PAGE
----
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National dialogue session yields no agreement

Divergent views on procedures stall progress of talks

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Manama: The fourth session of national talks launched to break a political deadlock in Bahrain has failed to yield new agreements with sides exchanging accusations of holding up progress or eroding robust foundations.

Participants said that they were surprised by the insistence of the coalition of the opposition societies to push for an official representative of King Hamad Bin Eisa Al Khalifa being present at the talks.

The demand was flatly rejected by Shaikh Khalid Bin Ali Al Khalifa, the justice minister, who argued that the participants had agreed at the second session that the government was the official side and that it would be represented by three ministers at the talks.

Shaikh Khalid charged that the coalition of the opposition attempted to re-launch issues that had been settled.

“The government is an active participant at the dialogue,” he said. “The government is officially represented and we are serious in our commitment and we want others to be serious in their commitment as well,” he told the media.

However, Sayyed Jameel Kadhem, spokesperson for the coalition of the opposition, said that the move aimed “to ensure a robust platform for the dialogue through correct measures and procedures”.

“We tabled the concept of a representative of His Majesty the King because we wanted to know in what capacity the justice minister would refer the results of the dialogue to His Majesty the king,” he told the media at the end of the session. “If the minister is a participant like all of us and he is not representing the king, then how can he refer the results to him? We need to sort everything out first before we proceed with the dialogue,” he said.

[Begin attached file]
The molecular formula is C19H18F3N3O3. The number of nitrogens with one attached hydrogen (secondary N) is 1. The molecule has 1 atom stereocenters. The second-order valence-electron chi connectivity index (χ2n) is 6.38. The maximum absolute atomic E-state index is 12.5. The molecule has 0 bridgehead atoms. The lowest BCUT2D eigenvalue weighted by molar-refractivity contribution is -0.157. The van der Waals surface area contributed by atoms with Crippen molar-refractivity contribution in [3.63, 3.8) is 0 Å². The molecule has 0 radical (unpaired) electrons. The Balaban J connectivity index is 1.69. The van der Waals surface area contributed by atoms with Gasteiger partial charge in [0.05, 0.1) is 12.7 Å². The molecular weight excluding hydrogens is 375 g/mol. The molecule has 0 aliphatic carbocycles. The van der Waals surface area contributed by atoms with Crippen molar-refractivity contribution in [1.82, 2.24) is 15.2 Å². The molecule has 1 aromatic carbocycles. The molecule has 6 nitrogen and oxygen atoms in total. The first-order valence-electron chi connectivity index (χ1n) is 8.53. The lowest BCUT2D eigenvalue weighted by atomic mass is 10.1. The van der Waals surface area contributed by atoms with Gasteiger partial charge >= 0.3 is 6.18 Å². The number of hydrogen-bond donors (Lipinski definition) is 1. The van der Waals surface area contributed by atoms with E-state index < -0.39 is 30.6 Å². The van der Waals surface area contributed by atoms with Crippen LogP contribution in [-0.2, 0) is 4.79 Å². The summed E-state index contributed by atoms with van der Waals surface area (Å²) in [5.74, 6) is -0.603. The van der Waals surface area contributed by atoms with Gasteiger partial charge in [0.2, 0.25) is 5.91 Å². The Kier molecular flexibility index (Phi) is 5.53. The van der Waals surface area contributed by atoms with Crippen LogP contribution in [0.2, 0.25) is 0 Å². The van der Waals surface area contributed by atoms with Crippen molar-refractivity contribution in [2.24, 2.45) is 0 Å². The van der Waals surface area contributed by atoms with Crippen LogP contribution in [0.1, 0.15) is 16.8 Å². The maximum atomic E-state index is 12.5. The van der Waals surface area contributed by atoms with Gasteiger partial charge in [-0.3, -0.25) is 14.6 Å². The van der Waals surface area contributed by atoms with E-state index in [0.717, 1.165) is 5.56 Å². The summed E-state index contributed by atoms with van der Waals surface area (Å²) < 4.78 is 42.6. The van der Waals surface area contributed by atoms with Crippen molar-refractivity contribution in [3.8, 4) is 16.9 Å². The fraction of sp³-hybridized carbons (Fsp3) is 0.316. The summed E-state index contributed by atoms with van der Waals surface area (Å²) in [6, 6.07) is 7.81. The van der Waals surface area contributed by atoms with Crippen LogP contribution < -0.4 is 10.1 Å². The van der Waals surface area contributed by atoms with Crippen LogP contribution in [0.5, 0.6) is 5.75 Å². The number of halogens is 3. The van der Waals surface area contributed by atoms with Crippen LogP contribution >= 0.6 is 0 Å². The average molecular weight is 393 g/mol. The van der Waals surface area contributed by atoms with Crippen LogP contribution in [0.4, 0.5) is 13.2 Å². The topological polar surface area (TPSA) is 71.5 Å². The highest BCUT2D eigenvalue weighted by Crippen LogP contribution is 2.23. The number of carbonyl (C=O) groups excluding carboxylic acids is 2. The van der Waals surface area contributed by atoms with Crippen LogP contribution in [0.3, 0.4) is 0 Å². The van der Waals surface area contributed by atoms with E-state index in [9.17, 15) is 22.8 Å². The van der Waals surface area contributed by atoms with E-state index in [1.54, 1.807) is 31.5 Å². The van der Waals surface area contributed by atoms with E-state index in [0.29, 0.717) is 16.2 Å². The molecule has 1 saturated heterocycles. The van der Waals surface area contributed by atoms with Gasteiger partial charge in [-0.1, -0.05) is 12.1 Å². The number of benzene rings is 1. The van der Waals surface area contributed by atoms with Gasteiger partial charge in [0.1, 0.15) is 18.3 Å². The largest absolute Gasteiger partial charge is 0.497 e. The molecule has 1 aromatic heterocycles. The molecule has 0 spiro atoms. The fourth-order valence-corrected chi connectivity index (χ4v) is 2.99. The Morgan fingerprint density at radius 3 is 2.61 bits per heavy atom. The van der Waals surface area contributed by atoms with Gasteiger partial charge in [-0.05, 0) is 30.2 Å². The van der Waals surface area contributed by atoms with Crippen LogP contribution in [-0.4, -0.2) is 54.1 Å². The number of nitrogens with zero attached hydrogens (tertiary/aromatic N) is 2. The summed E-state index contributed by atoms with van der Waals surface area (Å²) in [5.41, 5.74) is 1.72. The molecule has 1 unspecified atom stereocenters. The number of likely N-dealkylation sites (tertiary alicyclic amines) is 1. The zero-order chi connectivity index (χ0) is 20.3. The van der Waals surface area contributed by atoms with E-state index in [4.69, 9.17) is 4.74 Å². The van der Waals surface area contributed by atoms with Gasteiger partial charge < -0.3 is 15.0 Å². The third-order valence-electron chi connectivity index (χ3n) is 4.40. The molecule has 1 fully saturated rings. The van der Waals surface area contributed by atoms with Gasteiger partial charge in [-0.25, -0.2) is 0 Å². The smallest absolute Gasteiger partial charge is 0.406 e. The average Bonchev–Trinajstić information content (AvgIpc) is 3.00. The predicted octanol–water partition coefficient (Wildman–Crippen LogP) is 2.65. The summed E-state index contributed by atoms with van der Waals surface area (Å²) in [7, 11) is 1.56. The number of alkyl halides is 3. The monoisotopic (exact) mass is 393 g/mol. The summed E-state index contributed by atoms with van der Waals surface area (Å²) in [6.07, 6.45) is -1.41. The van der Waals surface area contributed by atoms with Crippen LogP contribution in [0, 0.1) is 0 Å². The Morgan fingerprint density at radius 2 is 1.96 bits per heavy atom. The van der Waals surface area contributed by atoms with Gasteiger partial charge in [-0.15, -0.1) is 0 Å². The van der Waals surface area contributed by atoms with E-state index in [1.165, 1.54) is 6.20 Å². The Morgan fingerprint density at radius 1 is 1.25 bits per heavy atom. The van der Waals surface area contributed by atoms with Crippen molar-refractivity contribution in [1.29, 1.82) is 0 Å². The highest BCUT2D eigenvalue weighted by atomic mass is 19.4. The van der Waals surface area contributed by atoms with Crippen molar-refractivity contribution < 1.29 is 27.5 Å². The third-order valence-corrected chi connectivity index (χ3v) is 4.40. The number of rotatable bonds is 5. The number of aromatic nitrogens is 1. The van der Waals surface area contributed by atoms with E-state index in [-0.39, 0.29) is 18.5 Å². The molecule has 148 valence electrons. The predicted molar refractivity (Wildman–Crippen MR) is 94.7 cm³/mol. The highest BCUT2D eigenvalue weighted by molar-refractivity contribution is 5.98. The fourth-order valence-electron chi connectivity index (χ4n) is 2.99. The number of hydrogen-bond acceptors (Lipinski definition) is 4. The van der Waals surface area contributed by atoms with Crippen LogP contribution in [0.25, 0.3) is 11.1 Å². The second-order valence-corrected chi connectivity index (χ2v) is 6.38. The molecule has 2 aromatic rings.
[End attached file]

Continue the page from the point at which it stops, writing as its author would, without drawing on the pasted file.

The spokesperson said that the coalition would insist on a representative of the king and not just representatives from the government.

Three ministers are taking part in the dialogue, alongside eight delegates from the coalition of six opposition societies, eight delegates from a coalition of ten other political societies and eight independent parliamentarians.

Ahmad Juma, spokesperson for the coalition of ten societies, said that “there should be no review of past agreements in order to keep moving forward”.

Dalal Al Zayed, one of the four parliamentarians representing the Shura Council, the upper chamber of the bicameral parliament, accused the opposition of stalling the talks.

“We were upset by the opposition demand to have a representative of the king after we reached an agreement on the participants at the dialogue,” she said. “It is obvious that the opposition wants to hold us back and whatever is being raised at the table now is not good for the country and might have negative consequences on the progress of the talks. We do respect the right to raise points freely, but we do hope there is a strong sense of responsibility and we do anticipate bold steps from the opposition,” she said.

The next session is scheduled for Wednesday afternoon.